The supply of P-Patches is low, so why not start your own?
Last Saturday I attended a celebration of a brand new P-Patch in West Seattle. Over 40 people attended to mark the event–I was amazed that this many people would show up at 9:00a.m. on a chilly June Saturday that was threatening rain. I knew myself to be a nerdy gardening type, preoccupied with powdery mildew and the pH balance of my soil, but I had no idea the density of nerdy gardeners in my neighborhood was so high!
It turns out that some may have come from other neighborhoods. Many P-Patches around the city have long waitlists–three to five years at the most popular sites (e.g…Queen Anne). Although the most common waitlist time seems to be one to two years, the demand for plots appears to be surpassing the supply at an ever-growing rate. So what’s a person to do if you don’t want to wait two years for a plot? With a little patience, persistence, and help from your nerdy gardening friends, you can start your own P-Patch.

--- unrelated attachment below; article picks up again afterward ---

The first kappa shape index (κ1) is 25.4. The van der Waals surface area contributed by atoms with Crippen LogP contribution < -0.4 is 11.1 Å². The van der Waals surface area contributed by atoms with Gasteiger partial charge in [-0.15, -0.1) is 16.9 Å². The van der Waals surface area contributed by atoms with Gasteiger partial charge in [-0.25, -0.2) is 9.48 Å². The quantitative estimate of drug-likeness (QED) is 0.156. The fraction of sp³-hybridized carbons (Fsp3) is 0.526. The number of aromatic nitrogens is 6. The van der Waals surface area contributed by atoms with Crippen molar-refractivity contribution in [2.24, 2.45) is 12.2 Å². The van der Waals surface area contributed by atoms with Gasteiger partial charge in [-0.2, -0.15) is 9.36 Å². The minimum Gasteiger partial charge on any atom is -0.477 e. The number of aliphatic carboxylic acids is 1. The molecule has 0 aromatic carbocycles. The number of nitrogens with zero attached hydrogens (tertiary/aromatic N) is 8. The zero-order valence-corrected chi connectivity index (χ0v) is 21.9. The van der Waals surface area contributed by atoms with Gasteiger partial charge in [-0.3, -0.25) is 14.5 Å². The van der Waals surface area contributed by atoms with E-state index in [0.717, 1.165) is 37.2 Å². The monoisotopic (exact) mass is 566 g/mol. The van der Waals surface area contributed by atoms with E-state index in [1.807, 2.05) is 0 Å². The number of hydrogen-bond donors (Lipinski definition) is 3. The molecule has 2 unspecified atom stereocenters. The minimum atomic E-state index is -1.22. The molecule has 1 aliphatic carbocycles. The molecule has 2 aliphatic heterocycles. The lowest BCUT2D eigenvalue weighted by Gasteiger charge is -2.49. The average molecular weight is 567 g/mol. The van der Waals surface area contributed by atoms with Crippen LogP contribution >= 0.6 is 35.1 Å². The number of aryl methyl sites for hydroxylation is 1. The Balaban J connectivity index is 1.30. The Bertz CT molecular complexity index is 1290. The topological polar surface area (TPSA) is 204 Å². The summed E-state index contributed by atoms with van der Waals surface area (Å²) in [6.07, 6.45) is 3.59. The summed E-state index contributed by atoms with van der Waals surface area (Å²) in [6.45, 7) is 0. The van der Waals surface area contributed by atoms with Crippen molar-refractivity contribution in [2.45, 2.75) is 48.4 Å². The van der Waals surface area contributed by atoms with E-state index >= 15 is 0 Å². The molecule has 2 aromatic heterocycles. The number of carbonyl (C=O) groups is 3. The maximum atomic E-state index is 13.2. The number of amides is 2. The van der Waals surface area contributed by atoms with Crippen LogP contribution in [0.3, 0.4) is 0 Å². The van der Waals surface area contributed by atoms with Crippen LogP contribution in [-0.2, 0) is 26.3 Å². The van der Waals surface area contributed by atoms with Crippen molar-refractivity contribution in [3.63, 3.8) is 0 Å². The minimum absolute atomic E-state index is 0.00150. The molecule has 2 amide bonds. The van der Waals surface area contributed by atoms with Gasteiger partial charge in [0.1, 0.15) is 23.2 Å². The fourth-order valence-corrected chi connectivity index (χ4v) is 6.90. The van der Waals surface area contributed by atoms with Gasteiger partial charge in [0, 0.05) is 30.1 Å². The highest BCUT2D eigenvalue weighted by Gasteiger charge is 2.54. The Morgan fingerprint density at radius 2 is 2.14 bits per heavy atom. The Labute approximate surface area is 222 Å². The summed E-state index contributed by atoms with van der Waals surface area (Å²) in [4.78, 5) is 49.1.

According to the Department of Neighborhoods, and Aaron Hernandez, the driving force behind the West Seattle P-Patch, these are the basic steps to starting your own P-Patch:
1. Find a location for the garden Variables to consider include the property size; amount of sun; level terrain; location.
2. Contact the city P-Patch Program and the P-Patch Trust The city P-Patch Program can evaluate your proposed location, help secure access, and according to Hernandez they provided key hand-holding throughout. Both can assist with funding or finding funding for items such as water meters or tools. They also provide support after the garden is completed.
3. Gather friends and volunteers to help design and build the garden. Announcing your search for volunteers in neighborhood blogs, community centers and the like can exponentially increase the number of people involved. Hernandez gained a large number of volunteers by getting word out on the West Seattle Blog, at his church, and even more when the city designated the site opening as an official Clean and Green event.
4. Build your garden
Hernandez admits that it took some work but was also worth the effort, “it was challenging, inspiring, and very rewarding. I would absolutely do it all over again.”